House Speaker John BoehnerJohn Andrew BoehnerHouse conservatives plot to oust Liz Cheney Ex-Speaker Boehner after Capitol violence: 'The GOP must awaken' Boehner congratulates President-elect Joe Biden MORE (R-Ohio) said on Tuesday evening that House Republicans would meet on Wednesday to discuss two Libya resolutions -- one that would authorize the use of force in Libya, and another that would require the U.S. to withdraw military forces.

BoehnerJohn Andrew BoehnerHouse conservatives plot to oust Liz Cheney Ex-Speaker Boehner after Capitol violence: 'The GOP must awaken' Boehner congratulates President-elect Joe Biden MORE said both bills would be posted online Tuesday night. House leaders have hinted that a vote could be schedule for this week on a Libya bill.

ADVERTISEMENT

The resolution supporting the Libya mission would mirror language introduced by Sens. John McCainJohn Sidney McCainThe best way to handle veterans, active-duty military that participated in Capitol riot Cindy McCain on possible GOP censure: 'I think I'm going to make T-shirts' Arizona state GOP moves to censure Cindy McCain, Jeff Flake MORE (R-Ariz.) and John KerryJohn KerryFor Joe Biden, an experienced foreign policy team Biden's trade policy needs effective commercial diplomacy Biden taps ex-Obama aide Anita Dunn as senior adviser MORE (D-Mass.). The resolution in opposition would require all troops to be withdrawn except those engaged in non-hostile actions.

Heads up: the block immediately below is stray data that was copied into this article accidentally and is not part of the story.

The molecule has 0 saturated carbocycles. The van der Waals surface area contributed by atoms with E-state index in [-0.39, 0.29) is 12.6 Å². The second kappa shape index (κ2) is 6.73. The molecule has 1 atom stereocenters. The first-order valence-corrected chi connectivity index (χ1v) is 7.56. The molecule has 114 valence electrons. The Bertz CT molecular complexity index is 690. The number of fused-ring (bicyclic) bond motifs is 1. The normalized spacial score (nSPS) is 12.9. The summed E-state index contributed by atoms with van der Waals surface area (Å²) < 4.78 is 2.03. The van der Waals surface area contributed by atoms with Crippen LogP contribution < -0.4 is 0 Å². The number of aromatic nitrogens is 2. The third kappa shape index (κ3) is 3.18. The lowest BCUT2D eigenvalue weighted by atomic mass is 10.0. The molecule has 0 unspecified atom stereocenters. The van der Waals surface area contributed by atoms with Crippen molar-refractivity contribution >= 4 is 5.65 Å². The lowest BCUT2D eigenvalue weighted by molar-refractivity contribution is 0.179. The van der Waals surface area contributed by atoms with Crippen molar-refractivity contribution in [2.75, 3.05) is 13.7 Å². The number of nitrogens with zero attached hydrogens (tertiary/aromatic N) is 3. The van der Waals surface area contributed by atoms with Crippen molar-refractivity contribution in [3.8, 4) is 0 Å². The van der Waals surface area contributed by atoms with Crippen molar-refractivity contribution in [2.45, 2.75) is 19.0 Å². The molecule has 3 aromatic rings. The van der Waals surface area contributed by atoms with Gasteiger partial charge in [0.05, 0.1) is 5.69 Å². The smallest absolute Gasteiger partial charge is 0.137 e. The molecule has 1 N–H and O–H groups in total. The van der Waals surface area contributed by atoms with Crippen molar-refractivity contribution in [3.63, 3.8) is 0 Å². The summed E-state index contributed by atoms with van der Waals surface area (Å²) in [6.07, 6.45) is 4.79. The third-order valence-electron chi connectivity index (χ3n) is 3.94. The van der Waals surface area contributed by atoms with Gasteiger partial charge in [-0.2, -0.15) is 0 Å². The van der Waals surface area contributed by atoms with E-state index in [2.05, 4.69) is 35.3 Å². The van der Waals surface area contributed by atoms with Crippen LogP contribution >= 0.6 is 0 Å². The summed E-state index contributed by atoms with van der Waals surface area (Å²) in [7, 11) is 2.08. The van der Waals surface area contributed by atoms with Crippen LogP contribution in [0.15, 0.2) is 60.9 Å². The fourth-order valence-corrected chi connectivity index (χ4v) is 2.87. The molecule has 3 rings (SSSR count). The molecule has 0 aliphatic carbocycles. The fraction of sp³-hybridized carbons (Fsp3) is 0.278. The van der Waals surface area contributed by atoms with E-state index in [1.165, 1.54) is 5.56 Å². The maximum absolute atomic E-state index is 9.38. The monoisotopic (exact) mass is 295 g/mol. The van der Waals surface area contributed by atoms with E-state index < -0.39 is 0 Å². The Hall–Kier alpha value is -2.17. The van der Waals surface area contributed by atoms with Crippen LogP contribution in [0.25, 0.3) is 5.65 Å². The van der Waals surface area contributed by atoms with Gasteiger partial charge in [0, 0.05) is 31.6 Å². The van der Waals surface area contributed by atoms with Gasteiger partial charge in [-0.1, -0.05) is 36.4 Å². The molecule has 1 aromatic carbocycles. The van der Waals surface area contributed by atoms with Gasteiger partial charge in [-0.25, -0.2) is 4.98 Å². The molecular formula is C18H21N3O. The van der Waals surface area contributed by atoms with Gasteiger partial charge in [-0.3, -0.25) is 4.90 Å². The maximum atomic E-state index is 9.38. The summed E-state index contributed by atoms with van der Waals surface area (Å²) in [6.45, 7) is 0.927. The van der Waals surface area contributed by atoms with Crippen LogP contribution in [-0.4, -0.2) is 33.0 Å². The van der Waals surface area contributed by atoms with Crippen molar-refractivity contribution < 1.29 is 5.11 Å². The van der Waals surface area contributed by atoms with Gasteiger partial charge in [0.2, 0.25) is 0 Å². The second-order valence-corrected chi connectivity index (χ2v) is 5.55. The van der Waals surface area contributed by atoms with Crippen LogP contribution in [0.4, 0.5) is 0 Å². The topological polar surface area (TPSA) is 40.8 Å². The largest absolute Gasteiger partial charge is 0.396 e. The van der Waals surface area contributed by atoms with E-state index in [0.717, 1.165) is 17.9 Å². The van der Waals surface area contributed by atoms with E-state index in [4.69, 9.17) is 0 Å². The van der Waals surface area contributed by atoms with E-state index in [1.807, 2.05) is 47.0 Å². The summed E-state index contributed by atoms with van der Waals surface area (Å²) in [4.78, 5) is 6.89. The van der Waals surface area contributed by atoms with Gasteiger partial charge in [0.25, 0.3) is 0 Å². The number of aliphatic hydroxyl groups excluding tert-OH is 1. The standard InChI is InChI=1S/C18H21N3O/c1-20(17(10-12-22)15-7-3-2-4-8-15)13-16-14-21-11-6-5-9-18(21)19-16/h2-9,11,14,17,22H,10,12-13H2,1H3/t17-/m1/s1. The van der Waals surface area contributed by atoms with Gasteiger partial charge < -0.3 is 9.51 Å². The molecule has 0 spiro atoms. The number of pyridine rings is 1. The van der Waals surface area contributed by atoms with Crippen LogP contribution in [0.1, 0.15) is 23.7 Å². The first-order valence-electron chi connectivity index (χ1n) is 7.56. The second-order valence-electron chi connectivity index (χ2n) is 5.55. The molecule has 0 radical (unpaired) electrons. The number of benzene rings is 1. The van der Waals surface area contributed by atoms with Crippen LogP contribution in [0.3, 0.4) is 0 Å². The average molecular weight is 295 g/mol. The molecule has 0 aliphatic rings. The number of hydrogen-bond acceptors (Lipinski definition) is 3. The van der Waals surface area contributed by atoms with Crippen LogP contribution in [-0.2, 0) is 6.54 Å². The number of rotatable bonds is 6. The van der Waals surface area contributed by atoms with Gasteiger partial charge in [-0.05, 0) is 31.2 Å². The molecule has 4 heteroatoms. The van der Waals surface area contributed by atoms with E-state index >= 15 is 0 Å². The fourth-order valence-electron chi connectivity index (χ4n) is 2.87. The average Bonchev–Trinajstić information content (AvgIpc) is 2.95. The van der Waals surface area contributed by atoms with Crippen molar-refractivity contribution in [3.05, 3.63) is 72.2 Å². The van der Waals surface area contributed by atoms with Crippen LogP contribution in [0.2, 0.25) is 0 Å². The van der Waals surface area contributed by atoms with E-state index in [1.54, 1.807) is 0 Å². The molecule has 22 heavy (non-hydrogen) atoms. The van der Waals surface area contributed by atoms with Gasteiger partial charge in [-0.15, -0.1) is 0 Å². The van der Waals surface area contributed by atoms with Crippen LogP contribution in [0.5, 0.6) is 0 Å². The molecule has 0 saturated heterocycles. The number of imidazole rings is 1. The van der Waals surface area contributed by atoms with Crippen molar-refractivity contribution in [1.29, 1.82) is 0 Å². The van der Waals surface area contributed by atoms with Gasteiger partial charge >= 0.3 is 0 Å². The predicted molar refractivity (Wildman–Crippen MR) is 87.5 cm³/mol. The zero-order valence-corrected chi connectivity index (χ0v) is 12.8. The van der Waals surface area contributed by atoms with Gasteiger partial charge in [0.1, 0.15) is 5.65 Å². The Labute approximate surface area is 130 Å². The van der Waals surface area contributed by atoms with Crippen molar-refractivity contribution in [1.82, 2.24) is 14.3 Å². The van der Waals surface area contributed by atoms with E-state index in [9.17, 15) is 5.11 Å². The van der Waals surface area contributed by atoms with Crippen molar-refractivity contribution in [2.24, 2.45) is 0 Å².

Boehner said the issue is still under discussion because members are not buying the Obama administration's explanation that activities in Libya do not amount to hostilities.

"It is clear that the Obama administration's claim that targeted bombings, missile strikes, and other military actions in Libya do not constitute 'hostilities' under the War Powers Resolution is not credible," Boehner said. "As we have learned in the past week, even his administration's attorneys from the Office of Legal Counsel and the Department of Defense recognize that."

ADVERTISEMENT
Boehner said the U.S. has no desire to damage the NATO alliance, but said the White House "must not ignore its obligations to the American people and the laws of this country."

"If the Commander-in-Chief believes that intervention in Libya is important for our national security, he has a responsibility to make a case for it -- clearly and publicly -- and seek authorization," Boehner said. "In the three months since military action in Libya began, none of this has occurred. The American people deserve to have their voice heard in this debate, and Congress has a responsibility to hold the White House accountable."